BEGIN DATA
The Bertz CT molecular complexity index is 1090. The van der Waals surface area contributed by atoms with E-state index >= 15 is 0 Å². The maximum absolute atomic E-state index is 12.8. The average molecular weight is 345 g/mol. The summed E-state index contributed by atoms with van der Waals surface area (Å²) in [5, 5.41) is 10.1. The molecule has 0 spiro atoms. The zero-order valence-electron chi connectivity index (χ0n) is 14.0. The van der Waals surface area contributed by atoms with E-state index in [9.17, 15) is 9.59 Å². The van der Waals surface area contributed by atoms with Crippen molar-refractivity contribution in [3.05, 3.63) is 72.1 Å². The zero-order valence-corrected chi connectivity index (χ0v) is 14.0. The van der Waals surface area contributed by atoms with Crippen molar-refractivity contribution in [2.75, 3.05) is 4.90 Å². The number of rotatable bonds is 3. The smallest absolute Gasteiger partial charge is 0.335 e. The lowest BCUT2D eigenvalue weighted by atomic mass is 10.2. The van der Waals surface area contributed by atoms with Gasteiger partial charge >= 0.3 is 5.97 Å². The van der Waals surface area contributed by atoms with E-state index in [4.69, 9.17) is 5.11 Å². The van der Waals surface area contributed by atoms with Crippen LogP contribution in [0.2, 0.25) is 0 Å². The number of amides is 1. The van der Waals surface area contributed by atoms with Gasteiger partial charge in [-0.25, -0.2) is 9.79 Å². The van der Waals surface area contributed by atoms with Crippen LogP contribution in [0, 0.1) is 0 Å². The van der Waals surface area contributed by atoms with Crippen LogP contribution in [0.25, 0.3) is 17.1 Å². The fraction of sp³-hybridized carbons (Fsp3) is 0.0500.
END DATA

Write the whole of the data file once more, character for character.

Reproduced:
The Bertz CT molecular complexity index is 1090. The van der Waals surface area contributed by atoms with E-state index >= 15 is 0 Å². The maximum absolute atomic E-state index is 12.8. The average molecular weight is 345 g/mol. The summed E-state index contributed by atoms with van der Waals surface area (Å²) in [5, 5.41) is 10.1. The molecule has 0 spiro atoms. The zero-order valence-electron chi connectivity index (χ0n) is 14.0. The van der Waals surface area contributed by atoms with E-state index in [9.17, 15) is 9.59 Å². The van der Waals surface area contributed by atoms with Crippen molar-refractivity contribution in [3.05, 3.63) is 72.1 Å². The zero-order valence-corrected chi connectivity index (χ0v) is 14.0. The van der Waals surface area contributed by atoms with Crippen molar-refractivity contribution in [2.75, 3.05) is 4.90 Å². The number of rotatable bonds is 3. The smallest absolute Gasteiger partial charge is 0.335 e. The lowest BCUT2D eigenvalue weighted by atomic mass is 10.2. The van der Waals surface area contributed by atoms with Gasteiger partial charge >= 0.3 is 5.97 Å². The van der Waals surface area contributed by atoms with E-state index in [4.69, 9.17) is 5.11 Å². The van der Waals surface area contributed by atoms with Crippen LogP contribution in [0.2, 0.25) is 0 Å². The number of amides is 1. The van der Waals surface area contributed by atoms with Gasteiger partial charge in [-0.25, -0.2) is 9.79 Å². The van der Waals surface area contributed by atoms with Crippen LogP contribution in [0, 0.1) is 0 Å². The van der Waals surface area contributed by atoms with Crippen LogP contribution in [0.25, 0.3) is 17.1 Å². The fraction of sp³-hybridized carbons (Fsp3) is 0.0500.